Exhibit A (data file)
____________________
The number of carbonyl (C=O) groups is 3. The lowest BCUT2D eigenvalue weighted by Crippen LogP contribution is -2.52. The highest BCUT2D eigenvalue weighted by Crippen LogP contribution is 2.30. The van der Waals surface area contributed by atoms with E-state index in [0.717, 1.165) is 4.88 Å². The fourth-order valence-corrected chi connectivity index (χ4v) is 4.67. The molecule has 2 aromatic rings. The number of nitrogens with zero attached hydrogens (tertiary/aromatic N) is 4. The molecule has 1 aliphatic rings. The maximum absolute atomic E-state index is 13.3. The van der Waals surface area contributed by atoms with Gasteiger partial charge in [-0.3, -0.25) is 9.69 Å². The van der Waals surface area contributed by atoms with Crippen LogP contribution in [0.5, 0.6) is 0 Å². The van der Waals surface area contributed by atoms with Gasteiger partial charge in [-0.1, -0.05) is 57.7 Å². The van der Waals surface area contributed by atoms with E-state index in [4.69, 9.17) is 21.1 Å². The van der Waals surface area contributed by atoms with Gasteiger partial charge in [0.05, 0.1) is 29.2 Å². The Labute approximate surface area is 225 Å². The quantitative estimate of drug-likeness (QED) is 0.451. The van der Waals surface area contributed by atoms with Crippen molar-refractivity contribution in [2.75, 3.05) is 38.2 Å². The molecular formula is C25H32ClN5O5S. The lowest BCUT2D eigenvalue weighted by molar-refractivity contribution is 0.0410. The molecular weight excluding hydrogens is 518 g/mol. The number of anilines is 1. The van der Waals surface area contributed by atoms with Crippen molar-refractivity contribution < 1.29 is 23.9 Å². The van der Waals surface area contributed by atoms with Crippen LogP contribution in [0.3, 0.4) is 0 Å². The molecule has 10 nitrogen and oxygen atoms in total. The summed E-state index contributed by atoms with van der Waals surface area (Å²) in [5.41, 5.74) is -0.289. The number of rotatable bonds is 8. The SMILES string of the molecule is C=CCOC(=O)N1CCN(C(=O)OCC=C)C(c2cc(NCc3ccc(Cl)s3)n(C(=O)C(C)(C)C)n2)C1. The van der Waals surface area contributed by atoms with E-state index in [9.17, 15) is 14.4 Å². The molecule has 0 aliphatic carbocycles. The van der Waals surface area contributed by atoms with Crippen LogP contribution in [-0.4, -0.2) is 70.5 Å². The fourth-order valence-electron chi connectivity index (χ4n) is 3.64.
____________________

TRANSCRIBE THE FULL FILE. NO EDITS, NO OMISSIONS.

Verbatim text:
The number of carbonyl (C=O) groups is 3. The lowest BCUT2D eigenvalue weighted by Crippen LogP contribution is -2.52. The highest BCUT2D eigenvalue weighted by Crippen LogP contribution is 2.30. The van der Waals surface area contributed by atoms with E-state index in [0.717, 1.165) is 4.88 Å². The fourth-order valence-corrected chi connectivity index (χ4v) is 4.67. The molecule has 2 aromatic rings. The number of nitrogens with zero attached hydrogens (tertiary/aromatic N) is 4. The molecule has 1 aliphatic rings. The maximum absolute atomic E-state index is 13.3. The van der Waals surface area contributed by atoms with Gasteiger partial charge in [-0.3, -0.25) is 9.69 Å². The van der Waals surface area contributed by atoms with Crippen LogP contribution in [0.5, 0.6) is 0 Å². The van der Waals surface area contributed by atoms with Gasteiger partial charge in [-0.1, -0.05) is 57.7 Å². The van der Waals surface area contributed by atoms with E-state index in [4.69, 9.17) is 21.1 Å². The van der Waals surface area contributed by atoms with Gasteiger partial charge in [0.05, 0.1) is 29.2 Å². The Labute approximate surface area is 225 Å². The quantitative estimate of drug-likeness (QED) is 0.451. The van der Waals surface area contributed by atoms with Crippen molar-refractivity contribution in [2.75, 3.05) is 38.2 Å². The molecular formula is C25H32ClN5O5S. The lowest BCUT2D eigenvalue weighted by molar-refractivity contribution is 0.0410. The molecular weight excluding hydrogens is 518 g/mol. The number of anilines is 1. The van der Waals surface area contributed by atoms with Crippen molar-refractivity contribution < 1.29 is 23.9 Å². The van der Waals surface area contributed by atoms with Crippen LogP contribution in [0.3, 0.4) is 0 Å². The molecule has 10 nitrogen and oxygen atoms in total. The summed E-state index contributed by atoms with van der Waals surface area (Å²) in [5.41, 5.74) is -0.289. The number of rotatable bonds is 8. The SMILES string of the molecule is C=CCOC(=O)N1CCN(C(=O)OCC=C)C(c2cc(NCc3ccc(Cl)s3)n(C(=O)C(C)(C)C)n2)C1. The van der Waals surface area contributed by atoms with E-state index in [9.17, 15) is 14.4 Å². The molecule has 0 aliphatic carbocycles. The van der Waals surface area contributed by atoms with Crippen LogP contribution in [-0.4, -0.2) is 70.5 Å². The fourth-order valence-electron chi connectivity index (χ4n) is 3.64.